Sensitization (on day 0 and day 5) of mice was via intraperitoneal injection of 25 mg OVA (grade V; SigmaAldrich) and 2 mg Al(OH)3 that was dissolved in 0.5 ml of 0.9% saline solution. All mice except the control mice (which were left untreated), were sensitized. Nebulization with 1% OVA in phosphate-buffered saline (PBS) (1 mg OVA in 100 ml PBS) was performed twice daily, for 1 h on days 13–15. E. hirta as well as hydrocortisone (low and high dose) were administrated on days 15–18, again on day 22, 25, 29 and 32. Animals were again nebulized on days 34–36 and treated daily with E. hirta from day 39 to day 45 when the animals were terminated.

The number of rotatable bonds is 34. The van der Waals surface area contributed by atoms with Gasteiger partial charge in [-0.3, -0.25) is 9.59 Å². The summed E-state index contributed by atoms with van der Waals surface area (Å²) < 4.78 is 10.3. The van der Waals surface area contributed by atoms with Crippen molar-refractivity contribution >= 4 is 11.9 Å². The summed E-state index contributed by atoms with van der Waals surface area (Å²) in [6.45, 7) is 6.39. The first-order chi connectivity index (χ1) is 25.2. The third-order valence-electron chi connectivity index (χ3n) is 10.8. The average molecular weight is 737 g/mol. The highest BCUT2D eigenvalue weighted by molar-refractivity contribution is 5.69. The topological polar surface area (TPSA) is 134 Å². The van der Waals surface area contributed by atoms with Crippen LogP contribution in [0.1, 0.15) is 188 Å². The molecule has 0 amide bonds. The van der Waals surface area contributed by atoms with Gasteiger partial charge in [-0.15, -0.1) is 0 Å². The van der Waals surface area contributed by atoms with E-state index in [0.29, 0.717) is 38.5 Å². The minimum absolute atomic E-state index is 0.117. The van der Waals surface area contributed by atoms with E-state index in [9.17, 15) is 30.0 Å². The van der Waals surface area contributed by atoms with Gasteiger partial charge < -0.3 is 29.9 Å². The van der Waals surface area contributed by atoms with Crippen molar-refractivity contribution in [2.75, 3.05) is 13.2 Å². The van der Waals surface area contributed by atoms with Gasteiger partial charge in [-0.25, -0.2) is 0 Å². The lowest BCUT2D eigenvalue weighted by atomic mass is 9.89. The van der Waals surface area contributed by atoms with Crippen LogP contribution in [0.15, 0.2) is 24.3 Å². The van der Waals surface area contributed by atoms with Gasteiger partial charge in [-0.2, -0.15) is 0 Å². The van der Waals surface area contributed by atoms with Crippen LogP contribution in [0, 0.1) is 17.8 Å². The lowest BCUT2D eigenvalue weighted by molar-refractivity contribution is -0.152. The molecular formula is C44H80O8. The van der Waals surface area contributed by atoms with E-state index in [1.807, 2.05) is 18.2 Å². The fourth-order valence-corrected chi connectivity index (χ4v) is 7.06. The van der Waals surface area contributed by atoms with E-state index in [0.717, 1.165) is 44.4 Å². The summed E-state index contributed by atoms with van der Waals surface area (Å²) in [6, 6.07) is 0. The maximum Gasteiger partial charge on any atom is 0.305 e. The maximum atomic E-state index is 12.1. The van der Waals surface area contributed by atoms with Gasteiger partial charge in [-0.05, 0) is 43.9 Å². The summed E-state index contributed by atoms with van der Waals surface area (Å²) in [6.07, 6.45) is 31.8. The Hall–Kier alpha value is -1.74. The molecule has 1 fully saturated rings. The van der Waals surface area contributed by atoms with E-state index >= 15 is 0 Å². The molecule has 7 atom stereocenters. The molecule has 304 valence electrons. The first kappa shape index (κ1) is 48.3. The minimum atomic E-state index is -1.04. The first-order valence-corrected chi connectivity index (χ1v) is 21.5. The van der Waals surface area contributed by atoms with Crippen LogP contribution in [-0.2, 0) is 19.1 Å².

White blood cell count to determine asthmatic status of mice
Blood samples of mice from each group were collected on the day the mice were terminated and histological blood smears prepared. Under a 100 Â magnification 5 fields in each blood smear were evaluated and all leucocytes counted.

Platelet and fibrin structure morphology of each of the mice in each group were investigated. Morphology was found to be constant for a particular group and morphology was homogenous for each sample and for

Preparation of fibrin clots
On day 45 during termination, 100–500 ml of blood was drawn from each of the Balb/c mice in each of the